Stephen Solo – Pii2 album: review by Stephen Watt
“You’re a heat-seeking missile on my tail”, sings Stephen Solo aka Stephen Farrell on his track ‘Slipstream’, taken from his latest album ‘Pii2’ – the follow-up to last year’s ‘Pii’ album. With such aberrant, but entirely rewarding, lines and quirks throughout the former Sonny Marvello songwriter’s record, this is an avant-garde album which returns the listener over and over, begging the question if he did actually just sing that. And yes – he did!
Recorded entirely on an iPhone, Solo’s synthesised sounds allude to the electric eighties without apology, wedging in a hefty slab of comedic lyricism and heart-quenching melodies. These are ten tracks which bend the mind, frequently adopting alien falsettos to narrate everyday life and feelings. Opener ‘Internet Song’ is a farcical paean to Kraftwerk’s robots, including a dubious German accent delivered over offbeat synth sounds. This formula continues in the alternative fantasy of ‘Loco Coco’, full of squelching alien vocals and firework-whooshing keys on a hugely uplifting track about being in a state of despair. The artificial German accent and role-playing continues in the quite bonkers ‘Mini Metal Girl’ using a gothic spoken word piece to move the song onwards but entirely changes direction and excels two and a half minutes into the song with a fantastic dance-beat and breathy Wham-like Ha-Ha-Ha’s which should really have the crowd moving during live performances. It’s an entirely change in direction from the beginning of the song where
The quite gorgeous ‘Think Strange’ delivers a far gentler vocal; “a dreamer in love with the dark”. Solo’s romanticism is at its peak with a heartbroken delivery, with shades of Bryan Ferry’s ‘Slave To Love’ lending itself at points to the ear. The quixotically driven nature of songs such as “Slipstream” and ‘Secrets You Keep’ continue to demonstrate Solo at his heartbreaking and starry-eyed best, singing “You’re my Queen of put-downs” using vocal effect apps. Only mid-album track ‘Superwar’ and track 7 ‘Broken Record’ fail to hit the mark, with the former a fairly ordinary melody imposed beneath Solo’s observations about the world’s rapidly-changing technology.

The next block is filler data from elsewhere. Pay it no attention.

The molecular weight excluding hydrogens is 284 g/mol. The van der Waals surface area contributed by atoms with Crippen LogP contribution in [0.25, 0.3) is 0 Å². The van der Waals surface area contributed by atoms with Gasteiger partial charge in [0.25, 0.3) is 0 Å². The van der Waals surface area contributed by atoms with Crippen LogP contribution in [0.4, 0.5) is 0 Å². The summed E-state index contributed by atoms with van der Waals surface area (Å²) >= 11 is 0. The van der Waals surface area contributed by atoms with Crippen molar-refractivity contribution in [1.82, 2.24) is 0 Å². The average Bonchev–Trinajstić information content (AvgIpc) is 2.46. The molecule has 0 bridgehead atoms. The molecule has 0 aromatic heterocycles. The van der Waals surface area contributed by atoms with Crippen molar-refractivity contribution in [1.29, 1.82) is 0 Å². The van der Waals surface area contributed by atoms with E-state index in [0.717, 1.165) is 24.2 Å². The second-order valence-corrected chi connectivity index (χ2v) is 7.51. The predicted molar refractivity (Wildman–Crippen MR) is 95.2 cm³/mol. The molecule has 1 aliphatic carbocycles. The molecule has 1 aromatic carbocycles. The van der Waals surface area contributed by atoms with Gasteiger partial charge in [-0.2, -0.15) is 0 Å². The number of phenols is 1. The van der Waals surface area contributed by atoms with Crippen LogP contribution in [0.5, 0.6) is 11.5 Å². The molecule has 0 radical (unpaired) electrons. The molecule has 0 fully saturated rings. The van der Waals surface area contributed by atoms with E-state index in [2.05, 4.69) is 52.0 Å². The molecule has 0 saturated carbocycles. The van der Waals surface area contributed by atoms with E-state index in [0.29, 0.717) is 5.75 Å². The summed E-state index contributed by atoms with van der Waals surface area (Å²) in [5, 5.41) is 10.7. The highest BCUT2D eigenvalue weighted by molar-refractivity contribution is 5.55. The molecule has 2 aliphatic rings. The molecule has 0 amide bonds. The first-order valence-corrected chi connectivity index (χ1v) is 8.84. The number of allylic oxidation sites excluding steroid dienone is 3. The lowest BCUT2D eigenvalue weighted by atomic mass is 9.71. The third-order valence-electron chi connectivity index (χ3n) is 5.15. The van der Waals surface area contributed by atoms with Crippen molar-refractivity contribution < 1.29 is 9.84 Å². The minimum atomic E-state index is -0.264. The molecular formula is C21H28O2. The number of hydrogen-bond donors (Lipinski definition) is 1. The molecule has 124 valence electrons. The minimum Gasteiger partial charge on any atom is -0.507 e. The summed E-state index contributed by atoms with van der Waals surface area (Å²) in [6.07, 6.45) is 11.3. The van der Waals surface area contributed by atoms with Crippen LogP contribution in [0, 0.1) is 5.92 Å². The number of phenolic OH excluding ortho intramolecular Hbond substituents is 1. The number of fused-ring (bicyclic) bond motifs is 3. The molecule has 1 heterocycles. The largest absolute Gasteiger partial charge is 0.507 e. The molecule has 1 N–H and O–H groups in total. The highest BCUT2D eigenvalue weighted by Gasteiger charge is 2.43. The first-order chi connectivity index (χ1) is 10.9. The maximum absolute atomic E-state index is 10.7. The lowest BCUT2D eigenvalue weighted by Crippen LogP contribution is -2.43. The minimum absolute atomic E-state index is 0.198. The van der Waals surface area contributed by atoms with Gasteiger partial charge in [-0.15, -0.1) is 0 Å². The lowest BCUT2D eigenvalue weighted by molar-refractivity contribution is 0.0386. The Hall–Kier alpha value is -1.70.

In the final two tracks on the ‘Pii2’ album, Solo delivers some outrageously funny spoken word; the first of which involves an infuriated telephone conversation with a friend discussing the work done by ‘The Handyman’ before reaching its hilarious conclusion. Unquestionably Scottish! Album finisher ‘David Bowie Never Had To’ is an electric inventory of domestic chores which the late singer would never have to indulge in. Sounding incredibly like Hot Chip, Solo even attempts to imitate Bowie on the track to riotous effect. It is clear that Solo is an artist who doesn’t take himself too seriously and as a result, the ‘Pii2’ record is allowed to flow freely in a thousand different directions, keeping its listener hooked on where the next line or song will take them.
A digital download and USB cassette release of the album by record label Last Night From Glasgow (LNfG) will be made available following Solo’s “Phalbum Launch” at La Chunky Studio in Glasgow on 18 August 2017.
This section: Gig Guide plus Club Events, Stephen Watt, Poet.
- Cottiers – Bar, Restaurant, Theatre, Glasgow West End
- Christmas Carousel The Platform
- Future Glue Christmas Party
- The Sensational Alex Harvey Experience Christmas & New Year Party
- Kirsteen Harvey Live, Cottiers
- Sounds in the Suburbs presents Leventime: A Celebration of Jackie Leven
- Glasgow Hospitals Christmas Concert 2019 Royal Concert Hall
- Irish fiddle player Michael Gorman Cd launch and Concert to celebrate his Glasgow connection
- Martin Stephenson & The Daintees OranMor
- Cottiers has Talent this Christmas
- A Very Buble Christmas at Cottiers
- SongWriters Uncovered Series 2019
- Fairytale of Glasgow
- Birds of Chicago The Doublet Glasgow
- Scottish Writers’ Centre From bytes to bestseller with Jonathan Whitelaw
- Guttersnipe at the Old Hairdressers
- One Night at The Disco, Riverside Museum
- The Long Ryders at OranMor
- Maria Doyle Kennedy, Cottiers
- Hang Massive at OranMor, Glasgow